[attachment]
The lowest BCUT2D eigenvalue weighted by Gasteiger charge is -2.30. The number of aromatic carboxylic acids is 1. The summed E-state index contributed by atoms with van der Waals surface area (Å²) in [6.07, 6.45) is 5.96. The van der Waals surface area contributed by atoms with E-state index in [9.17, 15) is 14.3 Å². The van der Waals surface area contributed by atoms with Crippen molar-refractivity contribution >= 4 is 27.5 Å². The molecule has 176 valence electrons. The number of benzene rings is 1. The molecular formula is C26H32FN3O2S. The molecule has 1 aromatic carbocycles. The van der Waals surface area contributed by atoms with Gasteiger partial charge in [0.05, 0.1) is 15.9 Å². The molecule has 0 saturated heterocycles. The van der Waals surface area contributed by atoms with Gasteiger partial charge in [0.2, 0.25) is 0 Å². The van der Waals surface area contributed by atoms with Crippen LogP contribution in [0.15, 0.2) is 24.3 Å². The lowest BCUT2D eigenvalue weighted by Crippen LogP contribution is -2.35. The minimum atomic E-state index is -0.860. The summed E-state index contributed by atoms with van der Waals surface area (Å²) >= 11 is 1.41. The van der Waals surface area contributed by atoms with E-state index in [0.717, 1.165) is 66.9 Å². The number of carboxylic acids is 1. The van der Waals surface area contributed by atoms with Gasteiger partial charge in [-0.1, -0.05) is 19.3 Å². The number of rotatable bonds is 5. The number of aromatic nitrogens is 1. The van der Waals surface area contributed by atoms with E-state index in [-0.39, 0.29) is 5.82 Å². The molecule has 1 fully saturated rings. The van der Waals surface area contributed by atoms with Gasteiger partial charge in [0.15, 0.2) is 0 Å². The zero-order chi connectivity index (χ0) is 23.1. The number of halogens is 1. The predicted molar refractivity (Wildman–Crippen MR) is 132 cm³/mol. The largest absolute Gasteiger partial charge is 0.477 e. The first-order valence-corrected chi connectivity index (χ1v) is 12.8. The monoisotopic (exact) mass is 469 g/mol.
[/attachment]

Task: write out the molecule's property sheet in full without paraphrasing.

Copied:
The lowest BCUT2D eigenvalue weighted by Gasteiger charge is -2.30. The number of aromatic carboxylic acids is 1. The summed E-state index contributed by atoms with van der Waals surface area (Å²) in [6.07, 6.45) is 5.96. The van der Waals surface area contributed by atoms with E-state index in [9.17, 15) is 14.3 Å². The van der Waals surface area contributed by atoms with Crippen molar-refractivity contribution >= 4 is 27.5 Å². The molecule has 176 valence electrons. The number of benzene rings is 1. The molecular formula is C26H32FN3O2S. The molecule has 1 aromatic carbocycles. The van der Waals surface area contributed by atoms with Gasteiger partial charge in [0.05, 0.1) is 15.9 Å². The molecule has 0 saturated heterocycles. The van der Waals surface area contributed by atoms with Gasteiger partial charge in [0.2, 0.25) is 0 Å². The van der Waals surface area contributed by atoms with Crippen LogP contribution in [0.15, 0.2) is 24.3 Å². The lowest BCUT2D eigenvalue weighted by Crippen LogP contribution is -2.35. The minimum atomic E-state index is -0.860. The summed E-state index contributed by atoms with van der Waals surface area (Å²) >= 11 is 1.41. The van der Waals surface area contributed by atoms with E-state index in [0.717, 1.165) is 66.9 Å². The number of carboxylic acids is 1. The van der Waals surface area contributed by atoms with Gasteiger partial charge in [-0.1, -0.05) is 19.3 Å². The number of rotatable bonds is 5. The number of aromatic nitrogens is 1. The van der Waals surface area contributed by atoms with E-state index in [-0.39, 0.29) is 5.82 Å². The molecule has 1 fully saturated rings. The van der Waals surface area contributed by atoms with Gasteiger partial charge in [0.15, 0.2) is 0 Å². The zero-order chi connectivity index (χ0) is 23.1. The number of halogens is 1. The predicted molar refractivity (Wildman–Crippen MR) is 132 cm³/mol. The largest absolute Gasteiger partial charge is 0.477 e. The first-order valence-corrected chi connectivity index (χ1v) is 12.8. The monoisotopic (exact) mass is 469 g/mol.